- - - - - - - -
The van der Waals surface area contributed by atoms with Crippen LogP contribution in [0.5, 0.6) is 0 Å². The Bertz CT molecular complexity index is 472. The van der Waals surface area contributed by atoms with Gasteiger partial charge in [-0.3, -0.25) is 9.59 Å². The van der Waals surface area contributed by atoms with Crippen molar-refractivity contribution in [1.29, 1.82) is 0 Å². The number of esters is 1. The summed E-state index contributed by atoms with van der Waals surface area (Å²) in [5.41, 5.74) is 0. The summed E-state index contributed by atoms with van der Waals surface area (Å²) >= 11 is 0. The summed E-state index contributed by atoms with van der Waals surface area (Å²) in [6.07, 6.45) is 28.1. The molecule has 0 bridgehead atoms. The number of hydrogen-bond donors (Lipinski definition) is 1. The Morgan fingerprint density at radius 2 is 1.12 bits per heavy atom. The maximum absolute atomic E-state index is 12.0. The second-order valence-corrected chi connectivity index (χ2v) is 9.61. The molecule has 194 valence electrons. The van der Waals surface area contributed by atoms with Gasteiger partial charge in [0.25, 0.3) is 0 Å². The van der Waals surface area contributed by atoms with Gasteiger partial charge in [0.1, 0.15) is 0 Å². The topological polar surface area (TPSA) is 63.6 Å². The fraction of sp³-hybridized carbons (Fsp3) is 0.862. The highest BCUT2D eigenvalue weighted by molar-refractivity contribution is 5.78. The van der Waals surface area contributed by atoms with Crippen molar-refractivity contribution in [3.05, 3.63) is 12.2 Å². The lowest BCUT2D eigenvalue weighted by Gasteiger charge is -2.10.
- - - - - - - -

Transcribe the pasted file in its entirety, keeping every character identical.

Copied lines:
The van der Waals surface area contributed by atoms with Crippen LogP contribution in [0.5, 0.6) is 0 Å². The Bertz CT molecular complexity index is 472. The van der Waals surface area contributed by atoms with Gasteiger partial charge in [-0.3, -0.25) is 9.59 Å². The van der Waals surface area contributed by atoms with Crippen molar-refractivity contribution in [1.29, 1.82) is 0 Å². The number of esters is 1. The summed E-state index contributed by atoms with van der Waals surface area (Å²) in [5.41, 5.74) is 0. The summed E-state index contributed by atoms with van der Waals surface area (Å²) >= 11 is 0. The summed E-state index contributed by atoms with van der Waals surface area (Å²) in [6.07, 6.45) is 28.1. The molecule has 0 bridgehead atoms. The number of hydrogen-bond donors (Lipinski definition) is 1. The Morgan fingerprint density at radius 2 is 1.12 bits per heavy atom. The maximum absolute atomic E-state index is 12.0. The second-order valence-corrected chi connectivity index (χ2v) is 9.61. The molecule has 194 valence electrons. The van der Waals surface area contributed by atoms with Gasteiger partial charge in [0.25, 0.3) is 0 Å². The van der Waals surface area contributed by atoms with Gasteiger partial charge in [0.1, 0.15) is 0 Å². The topological polar surface area (TPSA) is 63.6 Å². The fraction of sp³-hybridized carbons (Fsp3) is 0.862. The highest BCUT2D eigenvalue weighted by molar-refractivity contribution is 5.78. The van der Waals surface area contributed by atoms with Crippen molar-refractivity contribution in [3.05, 3.63) is 12.2 Å². The lowest BCUT2D eigenvalue weighted by Gasteiger charge is -2.10.